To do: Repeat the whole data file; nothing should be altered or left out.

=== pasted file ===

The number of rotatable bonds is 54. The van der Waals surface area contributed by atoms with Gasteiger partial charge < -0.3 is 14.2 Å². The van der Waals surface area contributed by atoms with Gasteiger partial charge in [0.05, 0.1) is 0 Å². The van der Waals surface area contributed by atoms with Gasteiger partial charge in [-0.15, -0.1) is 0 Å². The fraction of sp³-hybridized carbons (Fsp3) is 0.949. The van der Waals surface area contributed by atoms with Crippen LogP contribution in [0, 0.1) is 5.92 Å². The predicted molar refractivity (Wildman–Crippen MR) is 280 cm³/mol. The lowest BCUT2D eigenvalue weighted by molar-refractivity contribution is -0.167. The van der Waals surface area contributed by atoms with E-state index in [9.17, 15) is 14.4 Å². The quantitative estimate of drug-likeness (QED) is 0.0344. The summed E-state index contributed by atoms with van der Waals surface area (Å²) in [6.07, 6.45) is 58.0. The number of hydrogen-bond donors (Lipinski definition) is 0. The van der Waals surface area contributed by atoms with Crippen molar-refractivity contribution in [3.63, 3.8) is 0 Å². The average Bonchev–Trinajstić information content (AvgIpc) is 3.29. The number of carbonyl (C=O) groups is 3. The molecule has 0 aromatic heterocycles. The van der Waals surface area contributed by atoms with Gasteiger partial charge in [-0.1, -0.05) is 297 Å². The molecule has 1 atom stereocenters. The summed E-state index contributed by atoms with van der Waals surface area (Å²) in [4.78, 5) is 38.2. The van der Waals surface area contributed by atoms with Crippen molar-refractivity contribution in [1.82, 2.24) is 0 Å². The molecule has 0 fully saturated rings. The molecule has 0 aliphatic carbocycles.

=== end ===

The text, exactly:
The number of rotatable bonds is 54. The van der Waals surface area contributed by atoms with Gasteiger partial charge < -0.3 is 14.2 Å². The van der Waals surface area contributed by atoms with Gasteiger partial charge in [0.05, 0.1) is 0 Å². The van der Waals surface area contributed by atoms with Gasteiger partial charge in [-0.15, -0.1) is 0 Å². The fraction of sp³-hybridized carbons (Fsp3) is 0.949. The van der Waals surface area contributed by atoms with Crippen LogP contribution in [0, 0.1) is 5.92 Å². The predicted molar refractivity (Wildman–Crippen MR) is 280 cm³/mol. The lowest BCUT2D eigenvalue weighted by molar-refractivity contribution is -0.167. The van der Waals surface area contributed by atoms with E-state index in [9.17, 15) is 14.4 Å². The quantitative estimate of drug-likeness (QED) is 0.0344. The summed E-state index contributed by atoms with van der Waals surface area (Å²) in [6.07, 6.45) is 58.0. The number of hydrogen-bond donors (Lipinski definition) is 0. The van der Waals surface area contributed by atoms with Crippen molar-refractivity contribution in [3.63, 3.8) is 0 Å². The average Bonchev–Trinajstić information content (AvgIpc) is 3.29. The number of carbonyl (C=O) groups is 3. The molecule has 0 aromatic heterocycles. The van der Waals surface area contributed by atoms with Gasteiger partial charge in [-0.1, -0.05) is 297 Å². The molecule has 1 atom stereocenters. The summed E-state index contributed by atoms with van der Waals surface area (Å²) in [4.78, 5) is 38.2. The van der Waals surface area contributed by atoms with Crippen molar-refractivity contribution in [1.82, 2.24) is 0 Å². The molecule has 0 fully saturated rings. The molecule has 0 aliphatic carbocycles.